Sunday, April 25, 2021

The Deciders vs. the Influencers – A saga for espousing wine in the new era

There are voices out there, in the ether of the internet, who are pushing the idea of the demise of the old guard. “The decider class is dying,” they clamor, hurling salvos about the decrepitude of the voices that have guided many folks into the world of wine. “It’s all over now, the blue bloods no longer tell us which red wines we should buy, with their 100-point scales and bloviated tasting notes. It does nothing for me, tells me nothing about my experience, my relationship with the wine I choose.” It’s risen to more than a gentle ferment. The young lions want the silverbacks to “get the blazes out of our world.”  Is the age of the authority done with? Or is the new blood punching the upper crusts out of the way, hustling out the Decider Class and ferrying in the Influencer Squad? Is it really a new age, or is this merely a successive approximation, dolled up to look hip and dope?

Sunday, April 18, 2021

The wonderfully complicated and all too brief (and happy) life of Pio Boffa

A fond remembrance

There are moments in life when a particular event happens, that sends ripples across the water.  Such was the moment yesterday when I heard about the passing of a friend in Italy, Pio Boffa. Pio was just 66 years old, and another victim of the relentless Covid19 virus.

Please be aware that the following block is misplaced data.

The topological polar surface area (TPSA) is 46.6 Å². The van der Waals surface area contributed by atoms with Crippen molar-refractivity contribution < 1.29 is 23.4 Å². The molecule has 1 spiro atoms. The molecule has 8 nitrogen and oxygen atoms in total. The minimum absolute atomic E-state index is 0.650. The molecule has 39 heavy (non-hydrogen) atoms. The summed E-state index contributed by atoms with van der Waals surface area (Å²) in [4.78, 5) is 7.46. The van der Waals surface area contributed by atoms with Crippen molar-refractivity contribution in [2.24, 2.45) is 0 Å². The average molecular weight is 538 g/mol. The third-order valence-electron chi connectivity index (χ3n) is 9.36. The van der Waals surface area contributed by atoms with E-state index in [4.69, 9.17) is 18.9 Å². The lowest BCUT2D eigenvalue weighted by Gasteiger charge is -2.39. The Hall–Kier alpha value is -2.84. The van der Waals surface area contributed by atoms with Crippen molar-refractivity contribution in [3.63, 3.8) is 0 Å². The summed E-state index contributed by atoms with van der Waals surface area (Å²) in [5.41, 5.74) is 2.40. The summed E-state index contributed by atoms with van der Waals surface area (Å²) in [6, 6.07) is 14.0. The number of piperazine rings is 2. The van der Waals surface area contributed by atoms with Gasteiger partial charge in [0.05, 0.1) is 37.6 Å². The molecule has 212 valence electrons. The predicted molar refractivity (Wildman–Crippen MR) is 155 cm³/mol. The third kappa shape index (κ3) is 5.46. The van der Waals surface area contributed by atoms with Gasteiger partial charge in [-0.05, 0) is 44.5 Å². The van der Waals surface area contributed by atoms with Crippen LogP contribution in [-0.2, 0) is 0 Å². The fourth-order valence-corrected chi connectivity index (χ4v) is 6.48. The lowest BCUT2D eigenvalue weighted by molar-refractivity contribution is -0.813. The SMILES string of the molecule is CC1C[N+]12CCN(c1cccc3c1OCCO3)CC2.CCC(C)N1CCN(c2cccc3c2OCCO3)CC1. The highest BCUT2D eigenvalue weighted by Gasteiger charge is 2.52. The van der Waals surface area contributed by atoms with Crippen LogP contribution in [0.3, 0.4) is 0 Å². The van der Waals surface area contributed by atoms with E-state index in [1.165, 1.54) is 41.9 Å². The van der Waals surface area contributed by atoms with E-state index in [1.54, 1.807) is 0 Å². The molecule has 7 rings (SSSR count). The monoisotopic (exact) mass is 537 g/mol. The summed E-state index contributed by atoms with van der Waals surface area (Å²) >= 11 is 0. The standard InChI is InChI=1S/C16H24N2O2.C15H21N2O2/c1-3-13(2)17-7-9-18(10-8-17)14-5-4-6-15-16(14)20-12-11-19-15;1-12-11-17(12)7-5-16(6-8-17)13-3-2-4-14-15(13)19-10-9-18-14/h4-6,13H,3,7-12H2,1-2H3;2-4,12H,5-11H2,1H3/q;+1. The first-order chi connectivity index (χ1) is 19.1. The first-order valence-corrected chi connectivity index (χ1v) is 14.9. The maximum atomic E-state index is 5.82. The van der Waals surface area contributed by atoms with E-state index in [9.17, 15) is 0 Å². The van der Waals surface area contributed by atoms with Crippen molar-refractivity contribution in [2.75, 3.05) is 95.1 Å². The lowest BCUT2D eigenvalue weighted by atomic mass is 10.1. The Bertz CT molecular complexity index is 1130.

How does this happen, a little over a month after another friend, Barone Alessandro de Renzis Sonnino, passed away at the age of 62, also from Covid?

Right now, Michigan and New York states are posting higher daily new cases than Italy, with half the population. Italy has imposed greater restrictions than those states, but the grim reaper is still harvesting souls in the motherland.  

Unfortunately, Pio’s life was one of those. And what a wonderfully complicated and all too brief life it was.

But what a time to be alive and in the business of Italian wine!

Sunday, April 11, 2021

Are you still here? [And when in hell are you gonna get off our grass?]

Looking through my wine closet I came upon a couple of bottles I’d forgotten. And probably for good reason. They’re old. They’re white. And when they were first released, they were, let’s say, a little over weighted in the testosterone department. In other words, as the #NewGen's say, boomer wine.

One was a California (Napa Valley) Sauvignon Blanc, the other was a French (Burgundy) Corton Charlemagne. Both from the 1980’s. They’d both achieved a dark, golden, sunset-y color.

I have a place, high in my wine closet, which I call the bardo-balcony. It’s where I put old wines that have given up the ghost. But the labels might be pretty, or the wines might have a special meaning for me. Or a memory. So, I can’t quite throw them in the recycle bin. I’ll let those who come to clean up, after I’ve given up the ghost, deal with it (hopefully not for a while).

But it reminds me that every living thing on earth has a cycle. And wine, like people, can live for ages. Or it can leave a little earlier than the rest of us.

Sunday, April 04, 2021

Old Cheese Man Wine

ately, during this extraordinary era, I’ve been digging into ye olde wine cellar and pulling out crusty specimens that have arrived to an old age. It was a dream of youth, to have access to older, aged, mature wines. We’d read about it in Michael Broadbent’s book. A wine that needs 20-30 years to arrive at its peak. And now, I have scores of those bottles. And to magnify the situation, an even older friend of mine bequeathed me even more ancient bottles. A dream come true, ce n'est pas?

However, all the glitters isn’t the golden light off the cobwebs of these fossils. Here’s what I’ve been finding lately.

They are all starting to smell like old cheese man wine.

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